So concluding... no need for any fear on these cases.
It's just not possible for a single OS to drive this industry. Even remember that there is also still Windows hosting, which is also a totally other OS.

Oke for Rocky Linux we'll have to wait and see what happens. This claims to be 100% bug-for-bug compatible with Centos. I don't expect to see that one gone within the upcoming 5 years.
 

sparek

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It's not so much the OS dying and not really so much the control panel not supporting the OS.

It's just that if nobody is using that OS and you run into problems, the pool of other OS users is not going to be there to help you.

I'm sort of, kind of against the multiple OS brigade. The more OSes that a control panel supports the more thinly you stretch development for that control panel. Because you can't add Feature A without insuring and testing that it works on OS A, OS B, OS C...

Consider FreeBSD and DirectAdmin - which they've announced that they are no longer going to support. The reason for dropping support is because there just really wasn't that many people using FreeBSD with DirectAdmin. Having to continue to support an OS that nobody's using takes away time that could be spent ironing out functions with OSes (or "a" OS) to work properly. If someone had decided to move their whole fleet of servers from CentOS to FreeBSD after the CentOS 8 announcement, all of those folks would be in quite a pickle right now. They chose their OS successor poorly. And as far as I know, FreeBSD the OS isn't going anywhere, just not going to be supported by DirectAdmin. Ubuntu/Debian are probably more widely used by administrators with DirectAdmin than FreeBSD was, but what if DirectAdmin decides it's not worthwhile to continue support Ubuntu/Debian, then those people are going to be left in the dark.

Another example - I'm kind of a proponent of using Remi's PHP repository for PHP updates with DirectAdmin. Remi's repository is a yum repository, so requires a CentOS/RHEL OS. Officially DirectAdmin doesn't support it. But what if CentOS/RHEL were the only OSes supported by DirectAdmin? Then integration with Remi would at least have an avenue for being more officially supported. You wouldn't have to recompile PHP every time a new PHP is released.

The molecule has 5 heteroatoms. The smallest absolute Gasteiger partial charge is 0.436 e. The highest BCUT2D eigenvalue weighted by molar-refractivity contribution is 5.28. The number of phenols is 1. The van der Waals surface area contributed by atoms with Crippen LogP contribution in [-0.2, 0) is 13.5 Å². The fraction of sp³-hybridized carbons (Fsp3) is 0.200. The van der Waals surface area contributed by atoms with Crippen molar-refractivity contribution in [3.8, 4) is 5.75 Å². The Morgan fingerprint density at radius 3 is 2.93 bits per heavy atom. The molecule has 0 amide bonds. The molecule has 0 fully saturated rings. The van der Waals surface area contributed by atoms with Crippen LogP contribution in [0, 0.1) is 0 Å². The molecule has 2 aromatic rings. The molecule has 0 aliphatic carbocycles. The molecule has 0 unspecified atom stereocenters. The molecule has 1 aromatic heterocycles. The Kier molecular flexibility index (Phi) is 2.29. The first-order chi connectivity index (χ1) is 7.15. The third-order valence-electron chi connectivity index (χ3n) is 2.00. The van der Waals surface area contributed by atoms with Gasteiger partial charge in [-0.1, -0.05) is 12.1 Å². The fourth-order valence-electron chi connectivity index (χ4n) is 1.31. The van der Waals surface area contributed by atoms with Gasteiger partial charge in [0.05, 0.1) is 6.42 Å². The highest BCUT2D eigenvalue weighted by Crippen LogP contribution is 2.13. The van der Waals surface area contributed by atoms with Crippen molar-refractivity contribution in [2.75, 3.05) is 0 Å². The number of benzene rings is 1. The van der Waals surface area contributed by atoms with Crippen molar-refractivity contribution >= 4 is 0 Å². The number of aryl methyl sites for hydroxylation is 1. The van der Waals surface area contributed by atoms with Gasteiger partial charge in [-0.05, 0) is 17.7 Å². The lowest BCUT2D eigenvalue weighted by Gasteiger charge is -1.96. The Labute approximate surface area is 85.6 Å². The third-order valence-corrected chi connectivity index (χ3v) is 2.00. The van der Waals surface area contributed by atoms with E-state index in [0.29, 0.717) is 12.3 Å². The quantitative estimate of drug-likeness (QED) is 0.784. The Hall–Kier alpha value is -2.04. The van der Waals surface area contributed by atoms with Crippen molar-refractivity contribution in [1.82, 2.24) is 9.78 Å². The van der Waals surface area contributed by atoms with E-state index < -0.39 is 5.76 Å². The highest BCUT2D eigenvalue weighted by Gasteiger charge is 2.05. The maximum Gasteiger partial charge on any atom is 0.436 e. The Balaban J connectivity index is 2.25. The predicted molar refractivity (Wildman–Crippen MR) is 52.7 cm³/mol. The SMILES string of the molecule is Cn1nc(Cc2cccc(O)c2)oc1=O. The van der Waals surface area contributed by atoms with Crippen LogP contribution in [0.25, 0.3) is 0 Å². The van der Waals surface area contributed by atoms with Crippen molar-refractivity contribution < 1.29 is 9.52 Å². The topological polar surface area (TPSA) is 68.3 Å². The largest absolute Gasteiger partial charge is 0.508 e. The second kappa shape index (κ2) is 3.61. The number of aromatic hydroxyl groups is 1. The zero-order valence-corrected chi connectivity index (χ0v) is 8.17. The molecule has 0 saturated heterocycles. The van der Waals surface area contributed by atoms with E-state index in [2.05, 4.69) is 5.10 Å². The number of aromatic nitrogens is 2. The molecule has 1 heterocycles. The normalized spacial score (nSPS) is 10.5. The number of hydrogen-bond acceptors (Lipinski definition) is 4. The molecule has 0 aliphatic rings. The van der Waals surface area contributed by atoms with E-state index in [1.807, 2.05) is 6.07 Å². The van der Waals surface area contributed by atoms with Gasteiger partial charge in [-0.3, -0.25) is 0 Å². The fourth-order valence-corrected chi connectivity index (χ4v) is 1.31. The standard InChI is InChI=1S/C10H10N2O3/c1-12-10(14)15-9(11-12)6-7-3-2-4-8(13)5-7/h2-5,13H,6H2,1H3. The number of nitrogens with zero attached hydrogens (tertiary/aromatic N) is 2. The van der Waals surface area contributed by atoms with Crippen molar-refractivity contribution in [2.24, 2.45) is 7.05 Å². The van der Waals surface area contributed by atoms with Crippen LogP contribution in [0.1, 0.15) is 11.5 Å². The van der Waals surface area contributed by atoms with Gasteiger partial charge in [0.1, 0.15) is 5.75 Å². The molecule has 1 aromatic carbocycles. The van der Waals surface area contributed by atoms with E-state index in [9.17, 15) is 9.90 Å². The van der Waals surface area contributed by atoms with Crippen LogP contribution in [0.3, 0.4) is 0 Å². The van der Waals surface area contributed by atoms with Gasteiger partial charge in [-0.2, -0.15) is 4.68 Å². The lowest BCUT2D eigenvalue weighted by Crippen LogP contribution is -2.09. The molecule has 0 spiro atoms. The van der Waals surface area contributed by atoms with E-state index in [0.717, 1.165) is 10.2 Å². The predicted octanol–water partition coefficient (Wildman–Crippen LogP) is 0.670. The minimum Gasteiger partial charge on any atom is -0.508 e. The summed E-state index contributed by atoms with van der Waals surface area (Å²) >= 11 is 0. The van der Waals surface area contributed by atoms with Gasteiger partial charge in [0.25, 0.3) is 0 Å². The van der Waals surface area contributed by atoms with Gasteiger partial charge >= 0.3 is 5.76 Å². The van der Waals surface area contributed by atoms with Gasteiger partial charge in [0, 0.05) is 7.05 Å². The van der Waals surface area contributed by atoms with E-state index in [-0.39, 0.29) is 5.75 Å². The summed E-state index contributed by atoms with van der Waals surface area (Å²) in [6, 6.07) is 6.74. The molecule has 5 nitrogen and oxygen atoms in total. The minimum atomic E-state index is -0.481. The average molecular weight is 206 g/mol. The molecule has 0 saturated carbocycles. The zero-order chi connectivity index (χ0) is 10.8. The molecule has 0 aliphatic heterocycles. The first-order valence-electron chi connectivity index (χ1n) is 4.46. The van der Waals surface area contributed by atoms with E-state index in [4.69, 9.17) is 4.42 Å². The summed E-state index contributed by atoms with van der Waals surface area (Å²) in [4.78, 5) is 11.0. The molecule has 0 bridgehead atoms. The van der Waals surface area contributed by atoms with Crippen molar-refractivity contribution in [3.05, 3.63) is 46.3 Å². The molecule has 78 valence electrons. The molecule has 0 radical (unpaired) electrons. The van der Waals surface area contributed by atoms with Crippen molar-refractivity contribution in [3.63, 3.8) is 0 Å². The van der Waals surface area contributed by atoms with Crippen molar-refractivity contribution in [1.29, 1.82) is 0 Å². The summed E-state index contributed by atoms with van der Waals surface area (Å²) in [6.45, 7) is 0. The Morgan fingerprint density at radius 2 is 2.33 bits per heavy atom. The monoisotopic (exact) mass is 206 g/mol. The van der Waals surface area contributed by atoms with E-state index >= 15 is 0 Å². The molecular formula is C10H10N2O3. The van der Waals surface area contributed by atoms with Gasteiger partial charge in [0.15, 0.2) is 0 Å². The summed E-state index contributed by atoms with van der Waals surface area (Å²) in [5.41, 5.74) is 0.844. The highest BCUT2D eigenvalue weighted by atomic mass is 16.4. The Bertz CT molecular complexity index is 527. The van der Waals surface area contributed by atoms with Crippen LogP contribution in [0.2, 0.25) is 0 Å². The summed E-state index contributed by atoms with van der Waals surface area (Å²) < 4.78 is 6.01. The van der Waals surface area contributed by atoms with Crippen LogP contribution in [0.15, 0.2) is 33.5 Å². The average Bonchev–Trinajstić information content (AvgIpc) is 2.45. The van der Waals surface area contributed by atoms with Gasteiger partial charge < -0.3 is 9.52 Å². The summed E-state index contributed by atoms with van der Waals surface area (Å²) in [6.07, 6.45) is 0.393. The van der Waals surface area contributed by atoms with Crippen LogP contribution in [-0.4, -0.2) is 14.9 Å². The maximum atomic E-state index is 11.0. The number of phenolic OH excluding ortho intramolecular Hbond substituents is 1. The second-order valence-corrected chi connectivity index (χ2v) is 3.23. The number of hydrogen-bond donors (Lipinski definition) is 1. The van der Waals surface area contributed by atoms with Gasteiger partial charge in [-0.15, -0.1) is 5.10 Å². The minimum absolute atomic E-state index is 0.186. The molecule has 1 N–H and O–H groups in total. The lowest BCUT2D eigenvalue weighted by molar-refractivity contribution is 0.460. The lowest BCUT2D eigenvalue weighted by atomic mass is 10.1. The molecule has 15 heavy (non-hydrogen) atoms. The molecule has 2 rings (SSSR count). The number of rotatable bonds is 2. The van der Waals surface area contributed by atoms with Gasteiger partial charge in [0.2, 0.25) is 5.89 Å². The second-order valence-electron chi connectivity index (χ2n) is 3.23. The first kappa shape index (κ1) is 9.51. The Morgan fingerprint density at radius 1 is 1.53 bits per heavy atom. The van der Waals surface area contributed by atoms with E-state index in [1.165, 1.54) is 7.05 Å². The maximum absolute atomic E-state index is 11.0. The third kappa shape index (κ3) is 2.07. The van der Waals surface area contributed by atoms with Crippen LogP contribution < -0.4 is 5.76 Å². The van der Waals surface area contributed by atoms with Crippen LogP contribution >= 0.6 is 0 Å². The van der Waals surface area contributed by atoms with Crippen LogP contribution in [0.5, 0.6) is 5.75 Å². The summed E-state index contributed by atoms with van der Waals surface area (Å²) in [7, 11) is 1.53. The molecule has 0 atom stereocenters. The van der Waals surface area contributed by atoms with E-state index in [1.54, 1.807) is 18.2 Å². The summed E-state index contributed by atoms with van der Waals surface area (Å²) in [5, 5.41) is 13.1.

If management of the OS is controlled by the control panel (DirectAdmin is a little bit better at keeping these independent as compared to that other control panel) then does the OS really matter? If upgrading the web server, PHP, MTA, database server, etc. is all controlled by the control panel - does the server administrator really care if it's a yum or apt-get or ./configure && make (other than compiling everything taking more time)?

It just seems that the CentOS 8 announcement was an opportunity for some of these other OSes to step up and push the envelope. But it seems that Alma Linux (and Rocky Linux for that matter) are just keeping the status quo. And if that's where the industry wants to go, I'll go with it. I just still wonder in the back of my mind if that's really the end of it. We will probably have to add some new servers in 2022, if not before, and using the wrong OS could wind up costing us more. I guess I'm just scrutinizing all of this a bit more than most.

I think the other reason I scrutinize this - I remember when RedHat became RHEL and it took a while for CentOS to come out from the ashes. Now that CentOS has died, it just seems like Alma Linux came about too quickly. It feels like this process should take a few years to fully iron out.
 
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Active8

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Well explained, but with upcoming Centos Steam version we as hoster must make some decisions to continue our work.
Wich OS you use depends on the one you are used too, most of our server fleet is Centos but we have some backup servers which's running Ubuntu flavors. Time will tell if we made right choice now :)
 

Richard G

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It's just that if nobody is using that OS and you run into problems, the pool of other OS users is not going to be there to help you.